The First Letter of Peter—which is being read through in the Revised Common Lectionary (and in the Roman Lectionary on which it is based) during these weeks of Easter—will not get the attention the Gospels do. I doubt many of you will write or hear sermons primarily on a 1 Peter text (let me know!), so here while I will focus on the Epistle I’ll come back to thoughts about tying it in to the Gospel.
The setting of the letter, including date and place of writing, is contested, but what strikes me as more interesting is the audience. They are treated rhetorically as though Jewish—as members of the diaspora, and contrasted with gentiles—but there are signs (references to former idolatry, enslaved status) that this at least wasn’t literally or formerly true of them all. How this matters may become clear later.
The word “spiritual” pops up a lot in the NRSV of today’s Epistle—first regarding “spiritual milk,” (v.2) and then in the phrases “spiritual temple” and “spiritual sacrifices,” both in v.5.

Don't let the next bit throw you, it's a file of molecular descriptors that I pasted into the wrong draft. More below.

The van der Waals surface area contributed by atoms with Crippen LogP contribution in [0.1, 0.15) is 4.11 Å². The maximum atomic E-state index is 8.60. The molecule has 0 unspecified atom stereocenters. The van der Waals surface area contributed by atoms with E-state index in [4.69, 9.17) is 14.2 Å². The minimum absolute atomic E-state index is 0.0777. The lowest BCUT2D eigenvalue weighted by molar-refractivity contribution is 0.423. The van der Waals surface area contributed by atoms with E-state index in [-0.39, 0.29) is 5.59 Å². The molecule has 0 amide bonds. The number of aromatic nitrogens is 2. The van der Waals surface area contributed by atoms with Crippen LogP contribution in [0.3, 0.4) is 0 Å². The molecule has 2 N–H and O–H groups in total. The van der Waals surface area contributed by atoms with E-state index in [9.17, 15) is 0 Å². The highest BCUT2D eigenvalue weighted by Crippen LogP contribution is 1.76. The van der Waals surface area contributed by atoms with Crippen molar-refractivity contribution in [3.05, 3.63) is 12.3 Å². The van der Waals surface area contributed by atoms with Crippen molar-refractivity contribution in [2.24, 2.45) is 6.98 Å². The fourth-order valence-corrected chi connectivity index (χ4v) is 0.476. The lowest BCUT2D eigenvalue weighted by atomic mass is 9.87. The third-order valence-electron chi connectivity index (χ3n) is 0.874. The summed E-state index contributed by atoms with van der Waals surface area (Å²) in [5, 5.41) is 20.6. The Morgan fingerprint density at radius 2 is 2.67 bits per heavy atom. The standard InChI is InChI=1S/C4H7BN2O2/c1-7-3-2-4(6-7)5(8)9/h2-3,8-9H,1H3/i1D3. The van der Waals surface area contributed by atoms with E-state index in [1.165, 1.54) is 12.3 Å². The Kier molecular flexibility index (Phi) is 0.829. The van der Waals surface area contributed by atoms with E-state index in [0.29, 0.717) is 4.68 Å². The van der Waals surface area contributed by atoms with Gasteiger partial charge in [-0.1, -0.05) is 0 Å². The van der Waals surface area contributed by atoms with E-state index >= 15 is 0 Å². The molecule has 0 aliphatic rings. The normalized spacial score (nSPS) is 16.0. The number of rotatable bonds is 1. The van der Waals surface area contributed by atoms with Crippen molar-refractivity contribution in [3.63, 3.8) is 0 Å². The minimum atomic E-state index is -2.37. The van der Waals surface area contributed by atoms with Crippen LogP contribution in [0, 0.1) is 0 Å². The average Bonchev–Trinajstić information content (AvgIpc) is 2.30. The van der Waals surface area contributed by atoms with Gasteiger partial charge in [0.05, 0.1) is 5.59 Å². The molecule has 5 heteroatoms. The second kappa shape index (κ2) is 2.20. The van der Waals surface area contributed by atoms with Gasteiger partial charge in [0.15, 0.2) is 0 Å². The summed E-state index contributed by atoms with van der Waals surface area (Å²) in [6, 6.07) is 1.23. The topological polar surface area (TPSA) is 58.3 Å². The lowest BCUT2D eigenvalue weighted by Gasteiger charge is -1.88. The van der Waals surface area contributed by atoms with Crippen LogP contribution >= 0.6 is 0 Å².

There are actually two different words involved here: in the opening metaphor of Sunday’s Epistle, the “spiritual milk” of Christian faith is actually logikos milk, a word you can quickly see is related to logic, and could better be translated by—or at least is as close to—something like “rational.” The other place in the NT the word appears to similar effect is Rom 12:1, where the offering of the believer as a “living sacrifice” is termed “logikos worship.” While “rationality” may intellectualize the issue too far, this isn’t a statement about material versus immaterial. The KJV translated this phrase “milk of the word,” not referring to scripture itself but like John’s Gospel, seeing the Word (Logos) undergirding all creation, as its truth (cf. also v. 8, and 1:23). So perhaps “true milk” (and “true worship” etc.) would work.
While all these are imperfect translations, the problem with “spiritual milk” is that modern readers may think this means something like “invisible, immaterial” milk, as opposed to actual material stuff. And the implication of that false move is inevitably individualistic and pietistic; the “spiritual” becomes the personal and the interior, and this is absolutely not the point. While the milk in question may not be material, logikos here is a contrast not with what is physical but with what is irrational, disordered, or untrue. Faith is true milk, not invisible milk.